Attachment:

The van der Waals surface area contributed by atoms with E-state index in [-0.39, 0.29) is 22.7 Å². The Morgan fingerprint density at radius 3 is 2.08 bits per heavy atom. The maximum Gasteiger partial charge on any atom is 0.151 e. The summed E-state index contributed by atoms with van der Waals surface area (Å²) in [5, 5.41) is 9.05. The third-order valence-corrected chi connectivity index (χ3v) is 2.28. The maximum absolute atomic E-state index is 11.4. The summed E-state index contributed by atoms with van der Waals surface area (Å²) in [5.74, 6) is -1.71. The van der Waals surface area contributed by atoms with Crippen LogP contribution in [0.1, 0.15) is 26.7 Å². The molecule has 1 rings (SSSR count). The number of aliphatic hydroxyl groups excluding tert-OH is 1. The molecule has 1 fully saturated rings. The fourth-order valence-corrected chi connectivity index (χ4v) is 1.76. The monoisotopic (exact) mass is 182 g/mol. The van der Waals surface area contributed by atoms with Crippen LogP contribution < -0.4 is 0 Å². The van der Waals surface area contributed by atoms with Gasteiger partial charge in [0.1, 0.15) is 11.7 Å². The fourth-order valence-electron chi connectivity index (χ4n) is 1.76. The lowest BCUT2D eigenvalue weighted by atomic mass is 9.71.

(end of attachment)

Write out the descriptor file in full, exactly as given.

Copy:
The van der Waals surface area contributed by atoms with E-state index in [-0.39, 0.29) is 22.7 Å². The Morgan fingerprint density at radius 3 is 2.08 bits per heavy atom. The maximum Gasteiger partial charge on any atom is 0.151 e. The summed E-state index contributed by atoms with van der Waals surface area (Å²) in [5, 5.41) is 9.05. The third-order valence-corrected chi connectivity index (χ3v) is 2.28. The maximum absolute atomic E-state index is 11.4. The summed E-state index contributed by atoms with van der Waals surface area (Å²) in [5.74, 6) is -1.71. The van der Waals surface area contributed by atoms with Crippen LogP contribution in [0.1, 0.15) is 26.7 Å². The molecule has 1 rings (SSSR count). The number of aliphatic hydroxyl groups excluding tert-OH is 1. The molecule has 1 fully saturated rings. The fourth-order valence-corrected chi connectivity index (χ4v) is 1.76. The monoisotopic (exact) mass is 182 g/mol. The van der Waals surface area contributed by atoms with Crippen LogP contribution < -0.4 is 0 Å². The van der Waals surface area contributed by atoms with Gasteiger partial charge in [0.1, 0.15) is 11.7 Å². The fourth-order valence-electron chi connectivity index (χ4n) is 1.76. The lowest BCUT2D eigenvalue weighted by atomic mass is 9.71.